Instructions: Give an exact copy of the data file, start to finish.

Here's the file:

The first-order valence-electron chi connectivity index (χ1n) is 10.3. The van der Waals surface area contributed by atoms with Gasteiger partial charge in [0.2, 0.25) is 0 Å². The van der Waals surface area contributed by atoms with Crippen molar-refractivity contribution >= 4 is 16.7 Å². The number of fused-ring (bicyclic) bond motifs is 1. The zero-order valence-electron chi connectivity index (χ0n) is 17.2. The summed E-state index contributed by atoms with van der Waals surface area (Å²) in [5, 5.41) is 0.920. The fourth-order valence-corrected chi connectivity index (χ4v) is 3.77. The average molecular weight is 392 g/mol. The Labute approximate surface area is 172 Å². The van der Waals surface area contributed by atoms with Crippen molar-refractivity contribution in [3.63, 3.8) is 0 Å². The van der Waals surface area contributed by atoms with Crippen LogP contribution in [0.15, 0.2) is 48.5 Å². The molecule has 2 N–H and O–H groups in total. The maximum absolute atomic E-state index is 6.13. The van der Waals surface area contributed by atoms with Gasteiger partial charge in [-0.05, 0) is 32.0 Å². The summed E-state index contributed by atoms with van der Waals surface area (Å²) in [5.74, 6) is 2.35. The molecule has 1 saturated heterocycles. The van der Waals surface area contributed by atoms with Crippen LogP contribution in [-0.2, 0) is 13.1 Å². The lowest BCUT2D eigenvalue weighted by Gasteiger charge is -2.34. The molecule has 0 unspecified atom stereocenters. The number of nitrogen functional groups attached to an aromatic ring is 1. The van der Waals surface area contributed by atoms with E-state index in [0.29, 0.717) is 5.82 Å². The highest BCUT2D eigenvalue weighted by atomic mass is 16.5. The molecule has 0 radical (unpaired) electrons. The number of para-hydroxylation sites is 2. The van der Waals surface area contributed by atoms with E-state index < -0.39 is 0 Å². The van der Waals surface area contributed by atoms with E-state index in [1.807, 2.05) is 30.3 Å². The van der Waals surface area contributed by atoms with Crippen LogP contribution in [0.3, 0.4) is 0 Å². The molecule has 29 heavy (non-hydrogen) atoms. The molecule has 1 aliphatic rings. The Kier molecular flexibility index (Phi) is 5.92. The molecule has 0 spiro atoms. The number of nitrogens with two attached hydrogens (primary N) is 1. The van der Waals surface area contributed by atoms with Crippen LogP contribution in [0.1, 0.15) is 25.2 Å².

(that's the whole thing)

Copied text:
The first-order valence-electron chi connectivity index (χ1n) is 10.3. The van der Waals surface area contributed by atoms with Gasteiger partial charge in [0.2, 0.25) is 0 Å². The van der Waals surface area contributed by atoms with Crippen molar-refractivity contribution >= 4 is 16.7 Å². The number of fused-ring (bicyclic) bond motifs is 1. The zero-order valence-electron chi connectivity index (χ0n) is 17.2. The summed E-state index contributed by atoms with van der Waals surface area (Å²) in [5, 5.41) is 0.920. The fourth-order valence-corrected chi connectivity index (χ4v) is 3.77. The average molecular weight is 392 g/mol. The Labute approximate surface area is 172 Å². The van der Waals surface area contributed by atoms with Crippen molar-refractivity contribution in [3.63, 3.8) is 0 Å². The van der Waals surface area contributed by atoms with Crippen LogP contribution in [0.15, 0.2) is 48.5 Å². The molecule has 2 N–H and O–H groups in total. The maximum absolute atomic E-state index is 6.13. The van der Waals surface area contributed by atoms with Gasteiger partial charge in [-0.05, 0) is 32.0 Å². The summed E-state index contributed by atoms with van der Waals surface area (Å²) in [5.74, 6) is 2.35. The molecule has 1 saturated heterocycles. The van der Waals surface area contributed by atoms with Crippen LogP contribution in [-0.2, 0) is 13.1 Å². The lowest BCUT2D eigenvalue weighted by Gasteiger charge is -2.34. The molecule has 0 unspecified atom stereocenters. The number of nitrogen functional groups attached to an aromatic ring is 1. The van der Waals surface area contributed by atoms with E-state index in [0.29, 0.717) is 5.82 Å². The highest BCUT2D eigenvalue weighted by atomic mass is 16.5. The molecule has 0 radical (unpaired) electrons. The number of para-hydroxylation sites is 2. The van der Waals surface area contributed by atoms with E-state index < -0.39 is 0 Å². The van der Waals surface area contributed by atoms with E-state index in [1.807, 2.05) is 30.3 Å². The van der Waals surface area contributed by atoms with Crippen LogP contribution in [0.3, 0.4) is 0 Å². The molecule has 29 heavy (non-hydrogen) atoms. The molecule has 1 aliphatic rings. The Kier molecular flexibility index (Phi) is 5.92. The molecule has 0 spiro atoms. The number of nitrogens with two attached hydrogens (primary N) is 1. The van der Waals surface area contributed by atoms with Crippen LogP contribution in [0.1, 0.15) is 25.2 Å².